The Mobile Connectivity Index can found online and now includes four years of data from 2014 to 2017. The Index is built up through 35 indicators feeding into 12 dimensions that are aggregated to give a score for each of the four enablers. Scores fall within a range of 0–100. The scores for each of these enablers are rolled up into an overall Connectivity Index score, which represents how advanced a country’s mobile internet environment is. The Index continues to correlate strongly with actual mobile internet penetration. While there is a strong link between positive changes in the Index over time and increases in a country’s mobile internet penetration, in some instances there can be a lag. Once an enabling environment is in place, mobile internet adoption will occur – but not always immediately. The global average Mobile Connectivity Index score has increased from 52 in 2014 to 60 in 2017. North America and Western Europe remain the regions with the highest Index scores, while Sub-Saharan Africa has the lowest average score. The most improved region between 2014 and 2017 was Asia-Pacific, due to significant improvements in scores for infrastructure and content & services.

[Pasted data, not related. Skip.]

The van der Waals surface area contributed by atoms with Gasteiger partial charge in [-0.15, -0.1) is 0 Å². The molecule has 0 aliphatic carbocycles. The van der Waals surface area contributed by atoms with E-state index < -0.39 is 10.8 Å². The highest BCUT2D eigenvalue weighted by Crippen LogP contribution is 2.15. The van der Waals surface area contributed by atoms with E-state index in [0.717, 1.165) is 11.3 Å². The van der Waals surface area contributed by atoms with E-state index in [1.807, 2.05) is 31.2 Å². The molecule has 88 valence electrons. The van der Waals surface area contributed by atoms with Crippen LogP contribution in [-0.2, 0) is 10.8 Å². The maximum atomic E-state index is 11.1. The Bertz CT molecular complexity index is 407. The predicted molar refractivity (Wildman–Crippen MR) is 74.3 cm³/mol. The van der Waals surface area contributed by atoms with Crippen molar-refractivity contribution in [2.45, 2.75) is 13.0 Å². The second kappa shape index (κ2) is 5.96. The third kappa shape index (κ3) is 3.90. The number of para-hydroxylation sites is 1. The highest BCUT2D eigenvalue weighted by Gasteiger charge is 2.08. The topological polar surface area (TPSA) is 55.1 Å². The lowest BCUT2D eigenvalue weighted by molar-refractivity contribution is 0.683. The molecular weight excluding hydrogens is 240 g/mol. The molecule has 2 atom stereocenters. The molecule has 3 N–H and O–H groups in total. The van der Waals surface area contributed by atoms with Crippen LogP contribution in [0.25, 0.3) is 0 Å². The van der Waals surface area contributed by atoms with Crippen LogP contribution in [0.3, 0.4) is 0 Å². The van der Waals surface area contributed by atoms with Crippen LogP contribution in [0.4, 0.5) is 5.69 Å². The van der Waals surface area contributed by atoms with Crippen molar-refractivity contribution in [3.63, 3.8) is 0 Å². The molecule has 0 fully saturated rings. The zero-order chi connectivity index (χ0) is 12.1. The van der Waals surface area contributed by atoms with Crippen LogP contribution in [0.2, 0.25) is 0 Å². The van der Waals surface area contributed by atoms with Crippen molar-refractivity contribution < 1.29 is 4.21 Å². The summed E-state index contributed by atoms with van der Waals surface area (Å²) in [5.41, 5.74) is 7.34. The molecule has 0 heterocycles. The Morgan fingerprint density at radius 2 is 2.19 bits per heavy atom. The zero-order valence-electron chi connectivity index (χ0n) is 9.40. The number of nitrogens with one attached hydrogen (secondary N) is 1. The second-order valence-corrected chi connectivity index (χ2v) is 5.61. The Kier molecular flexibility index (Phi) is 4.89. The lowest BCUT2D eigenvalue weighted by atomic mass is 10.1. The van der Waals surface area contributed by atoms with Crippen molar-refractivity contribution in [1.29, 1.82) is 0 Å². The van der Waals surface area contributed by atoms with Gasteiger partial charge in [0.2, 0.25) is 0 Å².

Consumers are less likely to connect to the mobile internet unless there is online content and services that they can see are of relevance and benefit to them. This might be as simple as having content in the native language or having certain apps or services available such as for social media, banking or education.

    GSMA’s recent State of Mobile internet connectivity report discusses barriers for the take-up of mobile services globally:

  3. The frequencies to be used for IMT 2020 (standardized 5G by ITU-R WP 5D) will be determined at the WRC 19 conference in Egypt this October-November. Until then we don’t know what midband or mm Wave band frequencies should be auctioned for standardized 5G, which will displace each and every deployed “5G” network now deployed and to be deployed before IMT 2020 has been standardized and implemented.

    It may NOT be just a software upgrade, as Ericsson has repeatedly claimed, because we do NOT know at this time what the IMT 2020 RIT/SRIT standard will be or what frequencies will be permissible to use for it!